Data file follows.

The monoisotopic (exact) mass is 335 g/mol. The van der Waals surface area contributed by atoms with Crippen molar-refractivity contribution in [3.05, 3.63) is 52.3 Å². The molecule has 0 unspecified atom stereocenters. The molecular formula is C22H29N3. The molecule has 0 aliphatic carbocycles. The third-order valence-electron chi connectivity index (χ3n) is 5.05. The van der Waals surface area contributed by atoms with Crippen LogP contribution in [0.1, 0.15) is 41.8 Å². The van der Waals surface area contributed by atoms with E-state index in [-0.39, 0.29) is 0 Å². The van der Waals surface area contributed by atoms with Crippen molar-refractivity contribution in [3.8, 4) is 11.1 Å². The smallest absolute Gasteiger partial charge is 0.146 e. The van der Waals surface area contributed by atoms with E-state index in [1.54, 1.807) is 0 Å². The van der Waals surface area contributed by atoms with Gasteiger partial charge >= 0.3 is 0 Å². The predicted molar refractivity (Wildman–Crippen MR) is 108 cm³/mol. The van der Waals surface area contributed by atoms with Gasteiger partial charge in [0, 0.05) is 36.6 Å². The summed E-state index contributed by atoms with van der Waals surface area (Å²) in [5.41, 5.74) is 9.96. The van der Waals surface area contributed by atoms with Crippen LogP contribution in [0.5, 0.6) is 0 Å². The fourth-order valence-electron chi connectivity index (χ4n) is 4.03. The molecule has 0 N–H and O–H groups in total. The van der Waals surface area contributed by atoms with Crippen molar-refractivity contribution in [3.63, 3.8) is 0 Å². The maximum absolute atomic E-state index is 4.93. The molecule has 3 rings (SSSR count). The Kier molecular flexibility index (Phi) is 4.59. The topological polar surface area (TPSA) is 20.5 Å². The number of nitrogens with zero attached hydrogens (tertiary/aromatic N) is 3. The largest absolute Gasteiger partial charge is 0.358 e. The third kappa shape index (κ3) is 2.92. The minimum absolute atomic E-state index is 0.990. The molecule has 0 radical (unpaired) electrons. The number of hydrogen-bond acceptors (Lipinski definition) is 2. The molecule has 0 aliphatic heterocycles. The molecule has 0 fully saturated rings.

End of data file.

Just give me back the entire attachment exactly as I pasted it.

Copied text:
The monoisotopic (exact) mass is 335 g/mol. The van der Waals surface area contributed by atoms with Crippen molar-refractivity contribution in [3.05, 3.63) is 52.3 Å². The molecule has 0 unspecified atom stereocenters. The molecular formula is C22H29N3. The molecule has 0 aliphatic carbocycles. The third-order valence-electron chi connectivity index (χ3n) is 5.05. The van der Waals surface area contributed by atoms with Crippen LogP contribution in [0.1, 0.15) is 41.8 Å². The van der Waals surface area contributed by atoms with E-state index in [-0.39, 0.29) is 0 Å². The van der Waals surface area contributed by atoms with Crippen molar-refractivity contribution in [3.8, 4) is 11.1 Å². The smallest absolute Gasteiger partial charge is 0.146 e. The van der Waals surface area contributed by atoms with E-state index in [1.54, 1.807) is 0 Å². The van der Waals surface area contributed by atoms with Gasteiger partial charge >= 0.3 is 0 Å². The predicted molar refractivity (Wildman–Crippen MR) is 108 cm³/mol. The van der Waals surface area contributed by atoms with Gasteiger partial charge in [0, 0.05) is 36.6 Å². The summed E-state index contributed by atoms with van der Waals surface area (Å²) in [5.41, 5.74) is 9.96. The van der Waals surface area contributed by atoms with Crippen LogP contribution in [0.5, 0.6) is 0 Å². The fourth-order valence-electron chi connectivity index (χ4n) is 4.03. The molecule has 0 N–H and O–H groups in total. The van der Waals surface area contributed by atoms with Crippen molar-refractivity contribution in [3.63, 3.8) is 0 Å². The maximum absolute atomic E-state index is 4.93. The molecule has 3 rings (SSSR count). The Kier molecular flexibility index (Phi) is 4.59. The topological polar surface area (TPSA) is 20.5 Å². The number of nitrogens with zero attached hydrogens (tertiary/aromatic N) is 3. The largest absolute Gasteiger partial charge is 0.358 e. The third kappa shape index (κ3) is 2.92. The minimum absolute atomic E-state index is 0.990. The molecule has 0 radical (unpaired) electrons. The number of hydrogen-bond acceptors (Lipinski definition) is 2. The molecule has 0 aliphatic heterocycles. The molecule has 0 fully saturated rings.